As Michael Johnson recently outlined in his letter to the Select Committee on Intergenerational Fairness and Provision, Generation Y (aka millennials) could be the first generation to experience a lesser quality of life than their baby boomer parents.
This statement raises a great number of questions, including many around adequate pension provision for a whole generation.
Intergenerational fairness is clearly an important issue, which has also recently been highlighted by the House of Lords in their Select Committee report and the Financial Conduct Authority in their discussion paper.
We’re thinking about it too as part of our forthcoming regulatory strategy, so in the first of a series of informal meetings on topical subjects, we invited a mix of pensions and non-pensions experts to a roundtable discussion to talk about the issue.
The group discussed whether the view that millennials will be worse off than their parents is tangible, and the risks and recommendations for the pensions industry and government in addressing it.
What’s the problem?
It was agreed that there are known issues affecting millennials more than their parents, some of which have erupted as a result of the financial crisis – such as housing prices, increased student debt and concerns around adequacy of pension provision. Traditional career structures aren’t as prominent and employment opportunities are not as ‘neatly packaged’ as they were in the past. The rise of the gig economy and more flexible working is enabling longer working lives and also means people are not tied to a career in the same way as they might have been in the past. It’s also understood that there is a continued lack of appreciation around pensions, particularly with younger savers.
Pensions for a new generation
Some members of the group discussed whether TPR should actually do less around defined benefit (DB) funding risks, given there is good protection from the Pension Protection Fund for these schemes. This would be a fundamental shift away from our statutory objectives. And should we be less concerned about some employers tipping into insolvency when it is in the interest of the pension scheme, the business is not sustainable, and could in fact be suppressing UK employment productivity, which is a driving factor in intergenerational fairness?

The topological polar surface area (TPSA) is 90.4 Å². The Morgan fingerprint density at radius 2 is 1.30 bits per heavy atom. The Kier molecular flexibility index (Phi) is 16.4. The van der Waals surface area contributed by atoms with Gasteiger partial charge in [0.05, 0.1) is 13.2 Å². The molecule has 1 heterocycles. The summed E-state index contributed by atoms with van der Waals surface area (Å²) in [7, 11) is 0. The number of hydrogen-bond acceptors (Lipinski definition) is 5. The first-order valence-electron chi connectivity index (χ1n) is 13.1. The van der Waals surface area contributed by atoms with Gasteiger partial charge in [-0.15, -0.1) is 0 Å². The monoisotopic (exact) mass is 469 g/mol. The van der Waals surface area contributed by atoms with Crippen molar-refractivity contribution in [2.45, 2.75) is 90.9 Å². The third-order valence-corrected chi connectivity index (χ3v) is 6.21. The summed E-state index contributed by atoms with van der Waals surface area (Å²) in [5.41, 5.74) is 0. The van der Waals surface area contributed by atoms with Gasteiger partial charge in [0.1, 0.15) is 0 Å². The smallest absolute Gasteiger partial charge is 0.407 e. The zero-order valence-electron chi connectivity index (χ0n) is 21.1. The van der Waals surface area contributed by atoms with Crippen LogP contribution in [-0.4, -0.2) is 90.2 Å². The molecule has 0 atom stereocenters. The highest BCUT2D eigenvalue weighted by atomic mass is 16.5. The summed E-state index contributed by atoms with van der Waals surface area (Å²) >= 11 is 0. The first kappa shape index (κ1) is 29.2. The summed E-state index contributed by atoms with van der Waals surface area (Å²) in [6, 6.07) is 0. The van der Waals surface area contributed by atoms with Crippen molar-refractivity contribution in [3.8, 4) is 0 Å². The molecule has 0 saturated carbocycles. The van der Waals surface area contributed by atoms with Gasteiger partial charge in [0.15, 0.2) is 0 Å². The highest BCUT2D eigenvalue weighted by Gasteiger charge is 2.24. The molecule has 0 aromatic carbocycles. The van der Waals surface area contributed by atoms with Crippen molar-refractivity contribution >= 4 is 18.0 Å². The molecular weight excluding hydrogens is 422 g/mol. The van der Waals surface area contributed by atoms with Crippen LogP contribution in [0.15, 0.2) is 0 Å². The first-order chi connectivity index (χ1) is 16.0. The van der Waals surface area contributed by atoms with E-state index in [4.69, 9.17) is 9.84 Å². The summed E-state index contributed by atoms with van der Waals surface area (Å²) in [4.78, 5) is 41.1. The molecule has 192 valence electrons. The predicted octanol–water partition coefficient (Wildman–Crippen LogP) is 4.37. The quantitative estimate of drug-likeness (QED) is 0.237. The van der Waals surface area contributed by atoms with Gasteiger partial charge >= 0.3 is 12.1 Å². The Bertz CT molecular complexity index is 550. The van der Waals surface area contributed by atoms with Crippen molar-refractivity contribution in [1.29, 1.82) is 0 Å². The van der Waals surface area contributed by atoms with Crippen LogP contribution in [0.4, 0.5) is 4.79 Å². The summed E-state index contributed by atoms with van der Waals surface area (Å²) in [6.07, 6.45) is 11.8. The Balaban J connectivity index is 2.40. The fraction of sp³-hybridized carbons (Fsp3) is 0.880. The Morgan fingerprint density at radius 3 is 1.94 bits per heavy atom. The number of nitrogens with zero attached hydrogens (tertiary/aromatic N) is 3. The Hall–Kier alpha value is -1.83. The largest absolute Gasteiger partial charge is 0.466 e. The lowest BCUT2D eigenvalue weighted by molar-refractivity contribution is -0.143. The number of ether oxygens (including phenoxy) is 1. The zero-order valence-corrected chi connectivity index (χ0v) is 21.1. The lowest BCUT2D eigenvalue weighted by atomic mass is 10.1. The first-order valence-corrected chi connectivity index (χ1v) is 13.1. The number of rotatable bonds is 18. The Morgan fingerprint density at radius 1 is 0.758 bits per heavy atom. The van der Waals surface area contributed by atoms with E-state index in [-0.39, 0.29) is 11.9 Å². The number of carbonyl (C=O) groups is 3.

In terms of pensions, the group agreed that automatic enrolment has been hugely successful in getting people saving for the first time or saving more. But they also asked if we should be doing more influencing on adequacy, freedoms and tax policies to ensure their combined effect is fair on different generations and creates the right incentives. The discussion turned to whether current contributions will provide enough to meet savers’ expectations.
We kept coming back to the theme of people’s expectations versus their actual pension outcomes. This was particularly interesting in terms of the differences between DB and DC pensions, and is particularly poignant when thinking about millennials, who – some argue – have unrealistic expectations that they are basing on their parents’ experiences of pensions.
The group discussed whether creating additional earnings bands could help people automatically put more into their pension as they earn more. Many in the group also agreed that Collective DC (CDC) could be an answer to addressing many of these issues but that it would need scale, potentially in the form of multi-employer CDC master trusts.
A widespread lack of appreciation of the benefits of having a pension should be a concern for our industry. It is a concern for us as a regulator because making sure pensions are well-run is only part of the equation for those looking to secure an adequate retirement.
The group generally agreed that better member engagement leads to better outcomes, so we all need to work to make pensions information easy to understand and easy to find. People need to know how much they’re saving, how much they can look forward to when they retire and what their options will be.
Although we are in many ways restricted as a regulator in terms of creating change (as we work to legislation), it is important that we continue discussions across the industry and within wider government, to ensure all parties are aware of and understand the key risks associated with such social dilemmas.
As we develop our regulatory strategy we will, I’m sure, come back to some of these issues. We can then work to take steps to make improvements and influence where possible, hopefully driving towards a system that works for generations to come.
By David Fairs
Executive Director of Regulatory Policy, Analysis and Advice